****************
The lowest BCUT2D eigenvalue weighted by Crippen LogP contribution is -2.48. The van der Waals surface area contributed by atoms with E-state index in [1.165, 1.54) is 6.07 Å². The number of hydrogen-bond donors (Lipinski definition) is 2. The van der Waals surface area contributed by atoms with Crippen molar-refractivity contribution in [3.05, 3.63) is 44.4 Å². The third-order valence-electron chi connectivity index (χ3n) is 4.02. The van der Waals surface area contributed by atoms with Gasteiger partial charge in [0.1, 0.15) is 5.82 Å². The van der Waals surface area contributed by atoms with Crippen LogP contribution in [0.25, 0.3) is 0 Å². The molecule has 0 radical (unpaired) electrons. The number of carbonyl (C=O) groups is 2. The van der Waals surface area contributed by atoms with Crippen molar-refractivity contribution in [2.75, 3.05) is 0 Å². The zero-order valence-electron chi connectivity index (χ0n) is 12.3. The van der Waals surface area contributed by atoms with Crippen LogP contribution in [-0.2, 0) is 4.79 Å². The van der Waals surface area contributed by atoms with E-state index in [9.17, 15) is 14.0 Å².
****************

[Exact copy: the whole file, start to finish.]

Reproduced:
The lowest BCUT2D eigenvalue weighted by Crippen LogP contribution is -2.48. The van der Waals surface area contributed by atoms with E-state index in [1.165, 1.54) is 6.07 Å². The number of hydrogen-bond donors (Lipinski definition) is 2. The van der Waals surface area contributed by atoms with Crippen molar-refractivity contribution in [3.05, 3.63) is 44.4 Å². The third-order valence-electron chi connectivity index (χ3n) is 4.02. The van der Waals surface area contributed by atoms with Gasteiger partial charge in [0.1, 0.15) is 5.82 Å². The van der Waals surface area contributed by atoms with Crippen LogP contribution in [0.25, 0.3) is 0 Å². The molecule has 0 radical (unpaired) electrons. The number of carbonyl (C=O) groups is 2. The van der Waals surface area contributed by atoms with Crippen molar-refractivity contribution in [2.75, 3.05) is 0 Å². The zero-order valence-electron chi connectivity index (χ0n) is 12.3. The van der Waals surface area contributed by atoms with Crippen LogP contribution in [-0.2, 0) is 4.79 Å². The van der Waals surface area contributed by atoms with E-state index in [9.17, 15) is 14.0 Å².